A rifle-shot of a novel – crisp, fast, shocking – The Shepherd’s Hut is an urgent masterpiece about solitude, unlikely friendship, and the raw business of survival.
Jaxie dreads going home. His mum’s dead. The old man bashes him without mercy, and he wishes he was an orphan. But no one’s ever told Jaxie Clackton to be careful what he wishes for.
In one terrible moment his life is stripped to little more than what he can carry and how he can keep himself alive. There’s just one person left in the world who understands him and what he still dares to hope for. But to reach her he’ll have to cross the vast saltlands on a trek that only a dreamer or a fugitive would attempt.
The Shepherd’s Hut is a searing look at what it takes to keep love and hope alive in a parched and brutal world.
Review by John Purcell
Brutal. That is the word that best describes Tim Winton’s new novel, The Shepherd’s Hut. Brutal. I felt bruised and winded on finishing it. Parched and dusty. I stared around me and the familiar was unfamiliar. The valued, valueless.
Jaxie Clackton is a speck on the huge expanse of the WA desert. He is on the run from the law. The outcast’s outcast just desperate to find the one person who really gets him.
And that’s all I want to tell you. The rest you can find out for yourself. And you will find out because you will read it. Everyone will be reading it. This book is set to be an Australian classic.
Another classic, that is. Because Tim Winton has already written Cloudstreet, Dirt Music, Breath and the others. And we come back to Tim Winton because there is always something true in what he writes – a truth that can’t be blurted out or rolled into a neat little aphorism, but has to be felt or experienced through the telling. He is Australia’s truth teller and The Shepherd’s Hut is truth at its most brutal.
“Winton’s novel of breaking and mending is a searing, ardent and deeply empathetic dive into the turmoil of a mutilated heart. I will never be able to unhear the voice of young Jaxie Clackton, plangent and profane, who is destined to become one of the greatest characters in Australian literature.”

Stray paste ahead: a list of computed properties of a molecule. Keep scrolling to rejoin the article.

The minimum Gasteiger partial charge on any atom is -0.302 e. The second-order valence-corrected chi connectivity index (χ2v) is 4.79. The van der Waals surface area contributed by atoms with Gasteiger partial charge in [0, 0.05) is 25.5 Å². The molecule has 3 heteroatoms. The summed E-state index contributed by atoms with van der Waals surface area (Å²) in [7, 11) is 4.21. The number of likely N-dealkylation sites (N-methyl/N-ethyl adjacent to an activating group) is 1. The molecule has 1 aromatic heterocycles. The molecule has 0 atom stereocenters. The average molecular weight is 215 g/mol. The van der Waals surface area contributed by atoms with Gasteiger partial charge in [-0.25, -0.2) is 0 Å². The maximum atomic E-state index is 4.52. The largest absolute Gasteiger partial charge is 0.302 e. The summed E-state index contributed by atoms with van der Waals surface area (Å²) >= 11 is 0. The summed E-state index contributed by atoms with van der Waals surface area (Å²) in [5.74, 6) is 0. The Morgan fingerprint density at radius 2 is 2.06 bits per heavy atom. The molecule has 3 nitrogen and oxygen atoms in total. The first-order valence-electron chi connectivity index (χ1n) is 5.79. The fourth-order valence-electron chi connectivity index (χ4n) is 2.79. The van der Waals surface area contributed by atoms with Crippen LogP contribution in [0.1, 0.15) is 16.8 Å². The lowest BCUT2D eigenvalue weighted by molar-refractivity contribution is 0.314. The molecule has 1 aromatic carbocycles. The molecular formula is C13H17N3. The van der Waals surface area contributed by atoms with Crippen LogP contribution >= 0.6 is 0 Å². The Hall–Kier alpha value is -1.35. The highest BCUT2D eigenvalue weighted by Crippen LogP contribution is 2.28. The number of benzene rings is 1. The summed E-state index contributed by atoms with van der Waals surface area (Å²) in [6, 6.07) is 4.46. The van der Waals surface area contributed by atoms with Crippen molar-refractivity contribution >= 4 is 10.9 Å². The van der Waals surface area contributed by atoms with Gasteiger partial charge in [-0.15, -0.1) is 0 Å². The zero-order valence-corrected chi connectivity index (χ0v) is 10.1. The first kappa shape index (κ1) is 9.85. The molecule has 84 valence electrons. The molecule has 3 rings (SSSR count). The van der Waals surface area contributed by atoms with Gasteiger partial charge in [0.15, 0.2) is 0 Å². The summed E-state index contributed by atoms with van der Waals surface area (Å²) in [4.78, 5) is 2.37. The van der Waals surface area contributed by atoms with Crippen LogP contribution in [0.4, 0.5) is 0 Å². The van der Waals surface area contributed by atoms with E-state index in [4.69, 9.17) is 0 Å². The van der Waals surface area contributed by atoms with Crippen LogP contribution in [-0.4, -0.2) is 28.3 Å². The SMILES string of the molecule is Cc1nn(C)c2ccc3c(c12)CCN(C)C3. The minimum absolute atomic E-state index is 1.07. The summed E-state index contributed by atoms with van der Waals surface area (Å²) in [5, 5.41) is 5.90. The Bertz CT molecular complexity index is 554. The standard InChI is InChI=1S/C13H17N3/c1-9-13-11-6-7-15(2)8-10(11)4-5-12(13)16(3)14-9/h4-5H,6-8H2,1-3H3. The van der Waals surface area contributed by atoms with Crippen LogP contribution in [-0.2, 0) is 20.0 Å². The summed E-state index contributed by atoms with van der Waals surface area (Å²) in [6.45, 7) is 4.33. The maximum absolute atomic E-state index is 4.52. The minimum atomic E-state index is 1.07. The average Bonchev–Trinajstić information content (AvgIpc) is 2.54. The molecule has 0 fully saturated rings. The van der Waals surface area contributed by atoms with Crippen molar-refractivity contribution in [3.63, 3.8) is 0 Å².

“Landscape and destiny are inextricable in Tim Winton’s latest novel, and the result is a gritty realism that ultimately propels the story into the timelessness of a parable. All that I love about Winton’s work is here: the poetry of the colloquial, fully realized characters, and the fearlessness to enter the deepest mysteries of being. The Shepherd’s Hut is a brilliant reminder that Winton is one of the world’s great living novelists.”
“A richly compassionate work, deeply informed by Winton’s poetic genius.”
“A masterpiece from a masterful storyteller. We have not seen many people like Jaxie in Australian literature. When reading this book I wondered if Winton had actually found someone like Jaxie and had simply recorded him telling his incredible story. This is the magic of this book. The voice is so authentic and the language of this young character rings true to the people I have met throughout my life. I will not forget this book.”
“A novel that reminds us what fiction can do. Here is a voice that digs into your viscera and changes you from the inside. This is fiction in the raw.”
“Describes the chaotic struggle of new masculinity better than anything else I’ve read. As an exploration of the intergenerational trauma that plagues men, it couldn’t be more timely. Seriously, it’s incredible.”
“The Shepherd’s Hut is wonderful. Brutal, agonising, tender. Ultimately, it’s a story of redemption and hope.”
“Even a regular Tim Winton novel — if such a thing exists — would knock most other novels into a cocked hat, but The Shepherd's Hut is Winton at the top of his game, and that's saying something. A fierce, pungent, slangy, humdinger of a book, with a real kick in the tail. Fiction doesn't get much better than this.”
“Shot through with the breathtaking evocation of landscape that is Winton’s forte, The Shepherd’s Hut is a hymn to the wild forces of nature and unsentimental belonging. Winton’s enviable ability to elicit passion for Jaxie through his immaculate, poetic and troubled rush of vernacular — no matter how terrible Jaxie’s actions — is broken, beautiful and ugly in all the best ways.” – RAY ROBINSON